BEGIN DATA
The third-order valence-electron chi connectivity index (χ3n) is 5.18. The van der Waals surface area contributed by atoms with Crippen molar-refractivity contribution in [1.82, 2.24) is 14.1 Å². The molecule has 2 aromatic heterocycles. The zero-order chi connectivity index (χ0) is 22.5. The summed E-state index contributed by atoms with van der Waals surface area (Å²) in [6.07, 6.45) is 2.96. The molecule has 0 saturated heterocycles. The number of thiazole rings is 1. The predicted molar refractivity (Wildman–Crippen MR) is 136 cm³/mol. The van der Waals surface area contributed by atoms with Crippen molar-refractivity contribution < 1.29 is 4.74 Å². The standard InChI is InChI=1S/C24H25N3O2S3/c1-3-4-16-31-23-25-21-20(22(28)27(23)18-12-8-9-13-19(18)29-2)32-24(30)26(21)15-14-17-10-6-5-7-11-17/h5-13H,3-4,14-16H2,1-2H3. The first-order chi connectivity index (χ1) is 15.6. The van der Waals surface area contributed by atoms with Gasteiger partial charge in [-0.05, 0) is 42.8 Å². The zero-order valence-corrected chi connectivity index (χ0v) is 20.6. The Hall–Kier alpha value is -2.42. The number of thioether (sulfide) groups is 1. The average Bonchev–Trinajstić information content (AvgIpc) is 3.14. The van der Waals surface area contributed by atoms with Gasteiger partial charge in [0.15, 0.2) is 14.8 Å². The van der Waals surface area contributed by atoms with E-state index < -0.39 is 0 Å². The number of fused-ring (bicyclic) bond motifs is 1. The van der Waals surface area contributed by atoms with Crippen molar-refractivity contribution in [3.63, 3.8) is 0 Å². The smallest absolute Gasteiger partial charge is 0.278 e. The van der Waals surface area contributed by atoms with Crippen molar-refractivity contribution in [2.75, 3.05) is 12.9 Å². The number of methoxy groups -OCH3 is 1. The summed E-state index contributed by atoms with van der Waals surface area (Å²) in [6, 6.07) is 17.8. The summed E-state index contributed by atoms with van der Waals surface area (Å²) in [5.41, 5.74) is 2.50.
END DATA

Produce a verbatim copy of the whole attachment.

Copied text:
The third-order valence-electron chi connectivity index (χ3n) is 5.18. The van der Waals surface area contributed by atoms with Crippen molar-refractivity contribution in [1.82, 2.24) is 14.1 Å². The molecule has 2 aromatic heterocycles. The zero-order chi connectivity index (χ0) is 22.5. The summed E-state index contributed by atoms with van der Waals surface area (Å²) in [6.07, 6.45) is 2.96. The molecule has 0 saturated heterocycles. The number of thiazole rings is 1. The predicted molar refractivity (Wildman–Crippen MR) is 136 cm³/mol. The van der Waals surface area contributed by atoms with Crippen molar-refractivity contribution < 1.29 is 4.74 Å². The standard InChI is InChI=1S/C24H25N3O2S3/c1-3-4-16-31-23-25-21-20(22(28)27(23)18-12-8-9-13-19(18)29-2)32-24(30)26(21)15-14-17-10-6-5-7-11-17/h5-13H,3-4,14-16H2,1-2H3. The first-order chi connectivity index (χ1) is 15.6. The van der Waals surface area contributed by atoms with Gasteiger partial charge in [-0.05, 0) is 42.8 Å². The zero-order valence-corrected chi connectivity index (χ0v) is 20.6. The Hall–Kier alpha value is -2.42. The number of thioether (sulfide) groups is 1. The average Bonchev–Trinajstić information content (AvgIpc) is 3.14. The van der Waals surface area contributed by atoms with Gasteiger partial charge in [0.15, 0.2) is 14.8 Å². The van der Waals surface area contributed by atoms with E-state index < -0.39 is 0 Å². The number of fused-ring (bicyclic) bond motifs is 1. The van der Waals surface area contributed by atoms with Crippen molar-refractivity contribution in [3.63, 3.8) is 0 Å². The smallest absolute Gasteiger partial charge is 0.278 e. The van der Waals surface area contributed by atoms with Crippen molar-refractivity contribution in [2.75, 3.05) is 12.9 Å². The number of methoxy groups -OCH3 is 1. The summed E-state index contributed by atoms with van der Waals surface area (Å²) in [6, 6.07) is 17.8. The summed E-state index contributed by atoms with van der Waals surface area (Å²) in [5.41, 5.74) is 2.50.